Poots argues for alternative post-Brexit checks regime

Incoming DUP leader suggests checks could be conducted away from Irish Sea and Border

Edwin Poots: ‘All of these checks are entirely futile. They are a waste of money, a waste of time.’ File photograph: PA

Incoming Democratic Unionist Party leader Edwin Poots has suggested post-Brexit checks on goods coming into the North from Britain could be carried out away from the Irish Sea and the Border.

Insisting he was "entirely opposed" to a hard border on the island of Ireland, the Lagan Valley MLA said there are solutions to the controversial Northern Ireland protocol.

“It is very simple to me,” he said. “Goods that come into Northern Ireland within the UK are not a threat to the [EU] single market.

“Goods that travel through Northern Ireland to the EU are. So we need to ensure those goods that travel through Northern Ireland have a check in place. That check doesn’t have to be at the border in Newry, the check could be elsewhere.”


Unionist leaders have called for the protocol, part of the Brexit withdrawal agreement agreed by London and Brussels, to be removed because it has created a de facto trade border for some goods moving between the North and Britain.

Speaking to Times Radio, Mr Poots suggested a solution would be a smaller number of checks limited only to goods travelling through the North to the Republic at an unspecified location.

It would involve a "nominal number of checks" because "not many goods" travelling to the EU go through the North from Britain, according to the Stormont Minister for Agriculture.

Products being shifted from Britain to the North for sale at supermarkets like "Sainsburys, Tesco and local convenience stores should not checked", he said.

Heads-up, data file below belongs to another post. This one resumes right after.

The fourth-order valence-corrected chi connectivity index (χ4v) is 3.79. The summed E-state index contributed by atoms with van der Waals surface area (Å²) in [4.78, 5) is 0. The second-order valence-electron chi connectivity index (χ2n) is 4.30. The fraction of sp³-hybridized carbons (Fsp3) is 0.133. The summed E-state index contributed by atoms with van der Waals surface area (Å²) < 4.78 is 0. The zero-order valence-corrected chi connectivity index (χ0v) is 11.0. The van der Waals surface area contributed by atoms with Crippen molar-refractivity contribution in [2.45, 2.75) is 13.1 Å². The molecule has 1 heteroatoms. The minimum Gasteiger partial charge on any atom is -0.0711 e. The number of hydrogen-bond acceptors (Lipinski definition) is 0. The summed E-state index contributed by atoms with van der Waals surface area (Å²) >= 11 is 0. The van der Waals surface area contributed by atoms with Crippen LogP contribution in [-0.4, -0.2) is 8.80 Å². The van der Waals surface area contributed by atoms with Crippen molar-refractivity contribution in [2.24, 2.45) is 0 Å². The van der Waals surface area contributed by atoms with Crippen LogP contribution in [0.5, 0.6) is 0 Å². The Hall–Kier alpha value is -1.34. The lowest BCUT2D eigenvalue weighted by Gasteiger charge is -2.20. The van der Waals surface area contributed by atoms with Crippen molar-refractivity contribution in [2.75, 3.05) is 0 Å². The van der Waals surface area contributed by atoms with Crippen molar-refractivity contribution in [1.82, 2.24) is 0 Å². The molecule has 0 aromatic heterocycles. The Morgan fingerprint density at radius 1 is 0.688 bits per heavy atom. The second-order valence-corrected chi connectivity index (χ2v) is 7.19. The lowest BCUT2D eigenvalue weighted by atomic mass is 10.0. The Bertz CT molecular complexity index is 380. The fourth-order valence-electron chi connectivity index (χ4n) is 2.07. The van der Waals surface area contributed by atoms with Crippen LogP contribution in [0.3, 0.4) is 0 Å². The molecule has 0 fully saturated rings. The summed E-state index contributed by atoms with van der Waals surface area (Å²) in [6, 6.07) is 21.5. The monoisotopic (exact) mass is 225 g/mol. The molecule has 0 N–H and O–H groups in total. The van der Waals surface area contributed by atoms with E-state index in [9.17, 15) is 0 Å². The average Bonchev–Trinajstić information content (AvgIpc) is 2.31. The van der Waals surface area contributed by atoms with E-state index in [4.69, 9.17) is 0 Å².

Animals being “sold back and forward” between the North and Britain should also be uninhibited by extra inspections, he said.

Checks are being carried out on the Irish Sea to ensure goods coming into the North meet EU standards, so as to protect the EU single market and avoid a hard border on the island of Ireland.

Mr Poots said this has meant 15,000 checks on food coming into the North every week. The extra red tape has seen meant small suppliers refusing to supply the region, while supermarket shelves have emptied of certain products.

“My view is that Great Britain standards are the same standards as the European Union’s, as things stand now, so all of these checks are entirely futile. They are a waste of money, a waste of time,” he said.

Mr Poots also argued there are not enough staff “to actually do this job”.

‘Awful’ Belfast-Dublin relations

He said relations between Belfast and Dublin are "awful", which he claimed "is largely as a consequence of Tánaiste Leo Varadkar's threat that there would potentially be violence if there was a border on the island of Ireland".

He said the decision to introduce the protocol was politically motivated and was driven by the Irish Government.

“They wanted to create barriers between Northern Ireland and Great Britain for political purposes, that bears no good for the [UK] internal market, it does nothing to protect the EU single market, so therefore we have to challenge it and we have to overturn it.

“It is to the detriment of every single consumer in Northern Ireland, whether they consider themselves Irish or British, because the cost of goods will go up.”

The incoming DUP leader also downplayed the findings of a LucidTalks poll for the Belfast Telegraph at the weekend, which put the party at just 16 per cent, some way behind Sinn Féin, the most popular party, on 25 per cent.

“The poll was actually gathered on the week that I was elected. So it’s a reflection of where the party was and not where it is or will be under my leadership,” he said.

The poll found Mr Poots's leadership rival, Jeffrey Donaldson, was more popular among DUP supporters by a three-to-one margin.

Mr Poots was ranked by voters as the worst-performing party leader in Northern Ireland, behind outgoing DUP leader Arlene Foster. He was rated as bad or awful by 62 per cent of voters, compared to 50 per cent who said that of Ms Foster.